Learn more about NCAT’s Armed to Farm and additional training series at ARMEDTOFARM.ORG.

 

THE NATIONAL CENTER FOR APPROPRIATE TECHNOLOGY has been helping people build resilient communities through local and sustainable solutions that reduce poverty, strengthen self-reliance, and protect natural resources since 1976. Headquartered in Butte, Montana, NCAT has field offices in Arkansas, California, Colorado, Idaho, Kentucky, Mississippi, Montana, New Hampshire, Pennsylvania, and Texas. Learn more and become a friend of NCAT at NCAT.ORG

FRONTLINE TO FARM, a program sponsored by Appalachian State University’s Goodnight Family Department of Sustainable Development and Department of Communication, helps military veterans and beginning farmers get started in sustainable farming as a livelihood. We support practices that raise healthy food, mitigate climate change and build community, while providing support and reconnection for those who have served. The work of Frontline to Farm is supported by our flagship project Beginning Farmer and Rancher Development Program 2020-49400-32401 from the USDA National Institute of Food and Agriculture. Learn more at frontlinetofarm.appstate.edu.

The National Center for Appropriate Technology (NCAT) is bringing its free Armed to Farm training back to the Hill Country, after hosting a 2015 training in Castroville, Texas. Armed to Farm will take place May 16-20, 2022, in Fredericksburg. Farmer-veterans will attend classroom sessions and travel to local farms for hands-on learning experiences. The deadline to apply is Friday, April 8.

Armed to Farm trainings include an engaging blend of farm tours, hands-on activities, and interactive classroom instruction. NCAT Sustainable Agriculture specialists will teach the sessions. Staff from USDA agencies and experienced crop and livestock producers will provide additional instruction.

“We’re eager to bring Armed to Farm back to the Lone Star State,” said Armed to Farm Program Director Margo Hale. “Armed to Farm has served more than 800 veterans in all corners of the country as they start or grow their own sustainable farm business.”  

Armed to Farm is a sustainable agriculture training program for military veterans. NCAT, a national nonprofit organization based in Butte, Montana, developed Armed to Farm in 2013 through a cooperative agreement with USDA-Rural Development. Farmer veterans learn how to make a business plan and market their products, how to access USDA programs, set business goals, and develop mentorships with seasoned farmers.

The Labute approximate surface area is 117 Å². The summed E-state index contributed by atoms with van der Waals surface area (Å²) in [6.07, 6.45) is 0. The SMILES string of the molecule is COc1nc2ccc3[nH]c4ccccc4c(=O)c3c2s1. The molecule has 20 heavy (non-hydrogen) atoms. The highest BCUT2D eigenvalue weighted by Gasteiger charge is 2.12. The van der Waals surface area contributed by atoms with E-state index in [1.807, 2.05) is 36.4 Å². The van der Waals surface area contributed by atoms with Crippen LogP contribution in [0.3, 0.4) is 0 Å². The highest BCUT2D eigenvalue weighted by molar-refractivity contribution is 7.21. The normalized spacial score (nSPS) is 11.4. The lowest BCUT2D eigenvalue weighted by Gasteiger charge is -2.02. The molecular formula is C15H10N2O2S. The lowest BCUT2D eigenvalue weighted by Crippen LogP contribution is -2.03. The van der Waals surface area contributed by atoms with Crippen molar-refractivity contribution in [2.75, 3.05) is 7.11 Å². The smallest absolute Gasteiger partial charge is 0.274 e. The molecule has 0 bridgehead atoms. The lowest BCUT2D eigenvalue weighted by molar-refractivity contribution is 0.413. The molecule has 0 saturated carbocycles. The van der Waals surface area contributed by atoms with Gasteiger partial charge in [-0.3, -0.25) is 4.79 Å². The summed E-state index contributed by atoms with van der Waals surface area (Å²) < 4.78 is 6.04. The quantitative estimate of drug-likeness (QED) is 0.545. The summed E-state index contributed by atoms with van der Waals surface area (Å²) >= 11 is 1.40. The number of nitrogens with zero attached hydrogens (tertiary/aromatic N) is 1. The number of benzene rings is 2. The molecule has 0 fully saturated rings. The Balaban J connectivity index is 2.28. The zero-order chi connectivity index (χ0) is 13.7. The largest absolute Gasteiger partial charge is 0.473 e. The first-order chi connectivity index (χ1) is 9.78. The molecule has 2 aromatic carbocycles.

“The education that I received has been invaluable for the launching and development of our family farm, Mind Your Garden Urban Farm,” said Armed to Farm alumnus Steven Nuñez, who farms with his family in Fort Worth. “The NCAT staff were truly knowledgeable and always willing to help and answer questions. The three most helpful takeaways for me were learning of the many resources available for veterans interested in a career in agriculture, the importance of diversifying income streams for the farm operation, and most importantly, understanding how crucial it is to cultivate a new generation of farmers to carry on the service to our country that our aging farmers have provided for decades.”

This training is for military veterans in Southwest. The number of participants will be limited. Spouses or farm partners are welcome to attend with a veteran but must submit a separate application.

Click HERE to apply by April 8. NCAT will notify selected participants by April 15.

Armed to Farm Texas is supported by funding from the United States Department of Agriculture’s Natural Resources Conservation Service and the USDA Office of Partnerships and Public Engagement. Successful applicants may also receive a travel stipend thanks to our partnership with California-based Ranchin’ Vets.

Learn more about NCAT’s Armed to Farm and additional training series at ARMEDTOFARM.ORG.

The National Center for Appropriate Technology (NCAT) is bringing its free Armed to Farm training to southern California for the first time, after hosting a 2018 training in Davis, Calif. Armed to Farm will take place April 18-22, 2022, in San Diego. West Coast farmer-veterans will attend classroom sessions and travel to local farms for hands-on learning experiences.

Armed to Farm trainings include an engaging blend of farm tours, hands-on activities, and interactive classroom instruction. NCAT Sustainable Agriculture specialists will teach the sessions. Staff from USDA agencies and experienced crop and livestock producers will provide additional instruction.

“We’re eager to bring Armed to Farm back to the Golden State,” said NCAT Southeast Regional and Armed to Farm Program Director Margo Hale. “Armed to Farm has served more than 800 veterans in all corners of the country as they start or grow their own sustainable farm business.”  

Armed to Farm is a sustainable agriculture training program for military veterans. NCAT, a national nonprofit organization based in Butte, Montana, developed Armed to Farm in 2013 through a cooperative agreement with USDA-Rural Development. Farmer veterans learn how to make a business plan and market their products, how to access USDA programs, set business goals, and develop mentorships with seasoned farmers.

This training is for military veterans in the West. The number of participants will be limited. Spouses or farm partners are welcome as well but must submit a separate application.

Click HERE to apply by March 4. NCAT will notify selected participants by March 11.

Armed to Farm California is supported by funding from the United States Department of Agriculture’s Natural Resources Conservation Service and the National Institute of Food and Agriculture AgVets program. Successful applications may also receive a travel stipend thanks to our partnership with California-based Ranchin’ Vets.

Learn more about NCAT’s Armed to Farm and additional training series at ARMEDTOFARM.ORG.